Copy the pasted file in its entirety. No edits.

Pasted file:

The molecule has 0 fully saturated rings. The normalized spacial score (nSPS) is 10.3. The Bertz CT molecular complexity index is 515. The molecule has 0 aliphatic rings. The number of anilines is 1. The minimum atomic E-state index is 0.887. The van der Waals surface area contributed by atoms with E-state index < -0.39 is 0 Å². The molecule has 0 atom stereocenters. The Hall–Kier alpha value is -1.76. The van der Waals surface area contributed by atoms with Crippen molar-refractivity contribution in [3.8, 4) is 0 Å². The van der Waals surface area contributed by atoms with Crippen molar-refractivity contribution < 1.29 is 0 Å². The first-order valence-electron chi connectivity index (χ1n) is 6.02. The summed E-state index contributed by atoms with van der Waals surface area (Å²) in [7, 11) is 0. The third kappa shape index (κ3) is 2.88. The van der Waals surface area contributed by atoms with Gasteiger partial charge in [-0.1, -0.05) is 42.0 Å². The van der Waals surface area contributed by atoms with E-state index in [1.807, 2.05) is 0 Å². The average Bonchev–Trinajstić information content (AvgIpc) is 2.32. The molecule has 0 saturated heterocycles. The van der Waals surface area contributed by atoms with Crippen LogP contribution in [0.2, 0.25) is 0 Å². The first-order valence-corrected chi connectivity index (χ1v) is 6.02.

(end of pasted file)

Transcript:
The molecule has 0 fully saturated rings. The normalized spacial score (nSPS) is 10.3. The Bertz CT molecular complexity index is 515. The molecule has 0 aliphatic rings. The number of anilines is 1. The minimum atomic E-state index is 0.887. The van der Waals surface area contributed by atoms with E-state index < -0.39 is 0 Å². The molecule has 0 atom stereocenters. The Hall–Kier alpha value is -1.76. The van der Waals surface area contributed by atoms with Crippen molar-refractivity contribution in [3.8, 4) is 0 Å². The van der Waals surface area contributed by atoms with Crippen molar-refractivity contribution < 1.29 is 0 Å². The first-order valence-electron chi connectivity index (χ1n) is 6.02. The summed E-state index contributed by atoms with van der Waals surface area (Å²) in [7, 11) is 0. The third kappa shape index (κ3) is 2.88. The van der Waals surface area contributed by atoms with Gasteiger partial charge in [-0.1, -0.05) is 42.0 Å². The van der Waals surface area contributed by atoms with E-state index in [1.807, 2.05) is 0 Å². The average Bonchev–Trinajstić information content (AvgIpc) is 2.32. The molecule has 0 saturated heterocycles. The van der Waals surface area contributed by atoms with Crippen LogP contribution in [0.2, 0.25) is 0 Å². The first-order valence-corrected chi connectivity index (χ1v) is 6.02.